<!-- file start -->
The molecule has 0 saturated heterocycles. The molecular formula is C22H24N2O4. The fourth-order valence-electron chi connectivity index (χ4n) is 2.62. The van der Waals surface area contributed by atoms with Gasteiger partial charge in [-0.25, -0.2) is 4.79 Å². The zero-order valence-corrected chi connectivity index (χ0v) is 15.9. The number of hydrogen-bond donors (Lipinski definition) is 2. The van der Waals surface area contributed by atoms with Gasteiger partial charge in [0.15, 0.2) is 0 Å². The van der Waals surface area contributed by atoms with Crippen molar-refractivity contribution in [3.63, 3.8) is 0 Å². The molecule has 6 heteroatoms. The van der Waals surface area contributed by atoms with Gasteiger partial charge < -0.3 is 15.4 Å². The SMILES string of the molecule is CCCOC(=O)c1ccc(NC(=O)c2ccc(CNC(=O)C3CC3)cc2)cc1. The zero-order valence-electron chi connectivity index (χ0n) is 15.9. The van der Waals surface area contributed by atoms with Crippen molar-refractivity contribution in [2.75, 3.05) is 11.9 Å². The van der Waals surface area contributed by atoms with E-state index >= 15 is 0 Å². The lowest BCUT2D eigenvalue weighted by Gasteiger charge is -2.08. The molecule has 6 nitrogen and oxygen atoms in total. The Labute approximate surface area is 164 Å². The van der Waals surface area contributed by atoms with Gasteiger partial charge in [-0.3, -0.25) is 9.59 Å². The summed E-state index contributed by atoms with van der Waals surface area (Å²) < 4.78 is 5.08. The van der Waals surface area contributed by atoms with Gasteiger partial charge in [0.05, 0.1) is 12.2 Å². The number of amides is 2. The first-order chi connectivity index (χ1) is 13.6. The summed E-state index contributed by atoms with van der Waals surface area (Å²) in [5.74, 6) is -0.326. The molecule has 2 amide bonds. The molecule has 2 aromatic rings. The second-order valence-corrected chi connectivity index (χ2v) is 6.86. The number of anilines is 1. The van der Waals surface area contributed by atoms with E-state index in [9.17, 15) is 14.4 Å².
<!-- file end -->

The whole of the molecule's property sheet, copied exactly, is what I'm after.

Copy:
The molecule has 0 saturated heterocycles. The molecular formula is C22H24N2O4. The fourth-order valence-electron chi connectivity index (χ4n) is 2.62. The van der Waals surface area contributed by atoms with Gasteiger partial charge in [-0.25, -0.2) is 4.79 Å². The zero-order valence-corrected chi connectivity index (χ0v) is 15.9. The number of hydrogen-bond donors (Lipinski definition) is 2. The van der Waals surface area contributed by atoms with Gasteiger partial charge in [0.15, 0.2) is 0 Å². The van der Waals surface area contributed by atoms with Crippen molar-refractivity contribution in [3.63, 3.8) is 0 Å². The molecule has 6 heteroatoms. The van der Waals surface area contributed by atoms with Gasteiger partial charge < -0.3 is 15.4 Å². The SMILES string of the molecule is CCCOC(=O)c1ccc(NC(=O)c2ccc(CNC(=O)C3CC3)cc2)cc1. The zero-order valence-electron chi connectivity index (χ0n) is 15.9. The van der Waals surface area contributed by atoms with Crippen molar-refractivity contribution in [2.75, 3.05) is 11.9 Å². The van der Waals surface area contributed by atoms with E-state index >= 15 is 0 Å². The lowest BCUT2D eigenvalue weighted by Gasteiger charge is -2.08. The molecule has 6 nitrogen and oxygen atoms in total. The Labute approximate surface area is 164 Å². The van der Waals surface area contributed by atoms with Gasteiger partial charge in [-0.3, -0.25) is 9.59 Å². The summed E-state index contributed by atoms with van der Waals surface area (Å²) < 4.78 is 5.08. The van der Waals surface area contributed by atoms with Gasteiger partial charge in [0.05, 0.1) is 12.2 Å². The number of amides is 2. The first-order chi connectivity index (χ1) is 13.6. The summed E-state index contributed by atoms with van der Waals surface area (Å²) in [5.74, 6) is -0.326. The molecule has 2 amide bonds. The molecule has 2 aromatic rings. The second-order valence-corrected chi connectivity index (χ2v) is 6.86. The number of anilines is 1. The van der Waals surface area contributed by atoms with E-state index in [9.17, 15) is 14.4 Å².